Leupold scope tracking

Discussion in 'Long Range Scopes and Other Optics' started by 7mmSendaro, May 4, 2007.

  1. 7mmSendaro

    7mmSendaro Well-Known Member

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    My dad has a Leupold VXIII 6.5-20X50LR on his 6.5WM Sendero. A few weeks ago it suddenly started making on half adjustments on the vertical. For example, a 3MOA adjustment only moved point of impact 3" at 200 yards. This is a 1/2 MOA gun. We could recreate the error over and over again. We sent the scope back to Leupold with a very detailed description. After three weeks they sent it back with a note saying nothing was wrong with the scope. Dad called them and they insisted that it had been thoroughly checked and "everything is fine."

    Today I remounted the scope, locked the gun down and did a grid test. I only ran a vertical test due to time restraints.

    MOA on scope \ Crosshair movement at 100 yards
    0 \ 0
    2 \ 2
    4 \ 4.3
    6 \ 6.75
    8 \ 9
    10 \ 11
    12 \ 13
    14 \ 15
    15 \ 16.2
    Return to zero \ Zero returned perfectly
    -2 \ -2.2
    -4 \ -4.5
    -6 \ -7
    -8 \ -9.0
    -10 \ -11.5
    -12 \ -13.8
    -14 \ -16
    -15 \ -17.0

    I did this test twice and it repeated exactly the same. The decimal values are simply a visual estimate based on the grid.

    Before we call Leupold back I want more opinions, being new to LRH. Is this the best you can expect from this scope? Seems pretty bad to me. /ubbthreads/images/graemlins/mad.gif

    Thanks for your thoughts.
     
  2. CatShooter

    CatShooter Well-Known Member

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    The only scopes that I have tested that were 100% accurate was the MK4-M3, and the 3.5-10x40 M3-LR.

    These are both military scopes, and you pay for it.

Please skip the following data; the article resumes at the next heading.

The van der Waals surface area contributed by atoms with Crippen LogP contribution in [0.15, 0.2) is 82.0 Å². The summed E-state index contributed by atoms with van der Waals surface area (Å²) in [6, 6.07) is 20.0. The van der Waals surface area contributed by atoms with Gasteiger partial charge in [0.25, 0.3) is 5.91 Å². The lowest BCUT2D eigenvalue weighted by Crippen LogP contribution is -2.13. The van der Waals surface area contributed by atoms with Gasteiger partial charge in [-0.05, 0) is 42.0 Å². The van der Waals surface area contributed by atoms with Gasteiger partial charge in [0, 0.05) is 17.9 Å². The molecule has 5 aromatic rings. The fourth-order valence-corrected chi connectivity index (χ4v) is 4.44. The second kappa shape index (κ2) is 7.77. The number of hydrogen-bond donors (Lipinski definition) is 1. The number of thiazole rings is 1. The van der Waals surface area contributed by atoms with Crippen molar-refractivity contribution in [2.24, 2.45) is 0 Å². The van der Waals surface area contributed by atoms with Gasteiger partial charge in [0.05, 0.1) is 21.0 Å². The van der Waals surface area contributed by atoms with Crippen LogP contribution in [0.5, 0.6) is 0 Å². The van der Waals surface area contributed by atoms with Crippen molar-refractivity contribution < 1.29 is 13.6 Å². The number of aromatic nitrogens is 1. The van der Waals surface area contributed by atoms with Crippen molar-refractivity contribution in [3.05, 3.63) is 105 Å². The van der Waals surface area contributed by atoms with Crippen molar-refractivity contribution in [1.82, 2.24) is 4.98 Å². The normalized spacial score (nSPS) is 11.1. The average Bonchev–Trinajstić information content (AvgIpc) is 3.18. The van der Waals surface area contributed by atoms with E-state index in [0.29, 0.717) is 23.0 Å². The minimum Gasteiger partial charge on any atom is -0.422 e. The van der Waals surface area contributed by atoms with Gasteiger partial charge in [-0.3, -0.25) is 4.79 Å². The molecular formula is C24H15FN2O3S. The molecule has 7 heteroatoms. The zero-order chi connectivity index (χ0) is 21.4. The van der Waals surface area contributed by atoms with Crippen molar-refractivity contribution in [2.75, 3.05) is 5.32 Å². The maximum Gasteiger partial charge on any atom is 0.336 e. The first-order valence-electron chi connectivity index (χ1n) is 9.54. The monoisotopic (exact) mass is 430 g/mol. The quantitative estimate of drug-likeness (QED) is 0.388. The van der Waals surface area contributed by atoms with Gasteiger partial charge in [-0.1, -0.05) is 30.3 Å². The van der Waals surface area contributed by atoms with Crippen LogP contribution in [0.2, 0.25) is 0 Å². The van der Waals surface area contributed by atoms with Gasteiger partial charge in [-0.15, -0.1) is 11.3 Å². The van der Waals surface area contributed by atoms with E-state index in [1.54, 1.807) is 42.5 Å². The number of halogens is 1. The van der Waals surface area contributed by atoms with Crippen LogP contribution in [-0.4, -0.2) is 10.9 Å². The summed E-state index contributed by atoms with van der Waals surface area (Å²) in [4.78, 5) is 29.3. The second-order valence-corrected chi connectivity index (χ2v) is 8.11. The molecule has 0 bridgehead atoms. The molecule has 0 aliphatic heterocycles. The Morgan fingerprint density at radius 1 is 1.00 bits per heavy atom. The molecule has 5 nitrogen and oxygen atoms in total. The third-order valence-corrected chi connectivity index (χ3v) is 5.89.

All the others I have tested have a slight tracking error.

    You did not say how much it moved at 100yds - 1 moa is equal to 1.05" inches at 100 yds, so 15 moa will give you 15.75" of travel at 100yds.

    .
     

  3. craigp40

    craigp40 Well-Known Member

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    Exactly my thought Cat. Did you measure Scope MOA to MOA Movement or Scope MOA to Inches Movement? If your measurements are in Inches, although it's not perfect I think you're fairly close, especially if you're gun has +/- 1/2MOA error.
     
  4. 7mmSendaro

    7mmSendaro Well-Known Member

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    The numbers on the left are teh MOA dialed into the scope. Teh numbers on the right are inches of crosshair movement at 100 yards. I understand that 1 MOA is actually 1.047 at 100 yards. Even given that, there is over 1 MOA error at 100 yards.

    Thanks for your insights. Kepp em coming! /ubbthreads/images/graemlins/grin.gif
     
  5. davewilson

    davewilson Well-Known Member

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    the value in inches you move the crosshairs is only 1.047 for the first minute. each minute after that moves slightly more than the previous. the most important thing to me is that it moves the same each time.this is why i shoot every 100 yards to make a drop chart.then you know how many clicks it is to a given range, under verified conditions.